This series of roundtable discussions are taking place at a time when global development priorities are being reshaped and redefined by the 17 recently adopted UN Sustainable Development Goals and the Paris Climate Change agreement (COP21). COP21 aims to keep the global temperature rise below 1.5°C (above pre-industrial levels) however, has yet to provide the commitments needed to achieve this aspiration. In addition, the UN Commission on the Status of Women will mark its 60th anniversary (CSW60) in 2016. Its priority focus will be women's empowerment and sustainable development. The level of global inequality and insecurity disproportionately affecting women and girls continues to be compounded by an unprecedented global economic crisis, on-going austerity and mounting uncertainty. These conditions present very real challenges for public spending dedicated to sustainable development. As such, understanding the development transformation role played by business and enterprise has become increasingly important.


> Sharing worst practice: How countries and institutions in the former Soviet Union help create legal tools of repression

Sharing worst practice: How countries and institutions in the former Soviet Union help create legal tools of repression examines the ways in which authoritarian regimes learn from each other and collaborate to develop repressive practices. The publication looks at the role of regional structures in the development of repressive rules and norms of behaviour, as well as exploring the extent of bilateral influence, most notably from Russia. It examines the impact of these countries' shared Soviet heritage and the nature of their current governments in determining their desire to emulate practices from neighbouring countries that undermine human rights. The publication explores the development of copycat anti-NGO and anti-LGBTI legislation, alongside similar restrictions on freedom of assembly, media and internet use. The publication also looks at the role security concerns play in developing and excusing bad practice, exploring the sometimes negative role of Western countries as part of the 'War on Terror'.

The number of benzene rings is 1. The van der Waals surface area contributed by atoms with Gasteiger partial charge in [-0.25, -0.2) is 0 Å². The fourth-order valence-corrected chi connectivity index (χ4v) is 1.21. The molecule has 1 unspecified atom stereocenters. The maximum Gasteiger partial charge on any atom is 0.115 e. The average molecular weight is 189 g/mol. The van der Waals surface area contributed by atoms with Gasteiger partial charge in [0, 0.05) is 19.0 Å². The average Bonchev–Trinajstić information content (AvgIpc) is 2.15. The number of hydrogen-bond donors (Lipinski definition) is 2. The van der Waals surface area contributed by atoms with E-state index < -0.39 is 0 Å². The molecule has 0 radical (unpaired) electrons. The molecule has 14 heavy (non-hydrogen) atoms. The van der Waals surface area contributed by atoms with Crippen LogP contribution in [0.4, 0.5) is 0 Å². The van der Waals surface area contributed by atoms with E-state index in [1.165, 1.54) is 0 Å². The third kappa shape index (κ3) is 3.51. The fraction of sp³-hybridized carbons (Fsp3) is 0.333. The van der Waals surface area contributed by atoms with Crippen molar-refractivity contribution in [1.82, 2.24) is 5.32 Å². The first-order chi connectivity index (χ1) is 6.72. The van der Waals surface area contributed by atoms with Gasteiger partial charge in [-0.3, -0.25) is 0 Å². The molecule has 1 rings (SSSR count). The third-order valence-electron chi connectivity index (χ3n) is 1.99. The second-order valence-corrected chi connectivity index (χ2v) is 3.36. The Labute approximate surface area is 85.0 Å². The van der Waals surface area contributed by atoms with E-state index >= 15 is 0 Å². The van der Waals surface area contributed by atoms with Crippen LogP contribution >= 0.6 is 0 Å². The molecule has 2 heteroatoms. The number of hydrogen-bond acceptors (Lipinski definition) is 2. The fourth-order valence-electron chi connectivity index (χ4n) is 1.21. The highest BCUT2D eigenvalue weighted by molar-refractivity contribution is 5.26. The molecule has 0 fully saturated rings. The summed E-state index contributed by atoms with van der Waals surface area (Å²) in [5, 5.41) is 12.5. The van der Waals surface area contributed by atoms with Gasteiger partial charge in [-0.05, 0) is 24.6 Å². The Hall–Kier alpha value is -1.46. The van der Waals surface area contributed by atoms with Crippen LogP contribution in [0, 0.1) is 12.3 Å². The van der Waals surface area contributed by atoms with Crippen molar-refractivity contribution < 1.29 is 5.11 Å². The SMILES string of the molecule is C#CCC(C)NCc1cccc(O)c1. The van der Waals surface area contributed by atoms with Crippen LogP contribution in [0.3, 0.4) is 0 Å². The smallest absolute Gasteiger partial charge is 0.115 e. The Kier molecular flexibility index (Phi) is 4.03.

The publication contains contributions by: Prof Thomas Ambrosio, North Dakota State University; Dr Michael Hamilton, University of East Anglia; Joanna Hoare and Maisy Weicherding, Amnesty International; Melissa Hooper, Human Rights First; Adam Hug (ed.), Foreign Policy Centre; Eka Iakobishvili; Kate Levine, EHRAC; Dr David Lewis, University of Exeter; Katie Morris, Article 19.


> Institutionally blind? International organisations and human rights abuses in the former Soviet Union

Institutionally blind? International organisations and human rights abuses in the former Soviet Union examines whether some of the major international institutions covering the former Soviet Union (FSU) are currently meeting their human rights commitments. The publication shows how the independence and integrity of institutions defending human rights in the region are under attack from outside and within, sometimes buckling under the pressure.

The publication contains contributions from: Anna Chernova, formerly OSCE; Dr. Rilka Dragneva, University of Birmingham; Charles Hecker, Control Risks; Adam Hug, Foreign Policy Centre (ed.); Gubad Ibadoglu, Economic Research Center; Florian Irminger, Human Rights House; Dr. Hrant Kostanyan, CEPS; Kate Levine, EHRAC; Libby McVeigh, Fair Trials International; Dr. Beata Martin-Rozumilowicz, formerly OSCE/ODIHR; Tinatin Tsertsvadze, International Partnership for Human Rights; Rebecca Vincent, Sport for Rights. Kindly supported by the Open Society Foundations as part of the FPC's Exporting Repression project.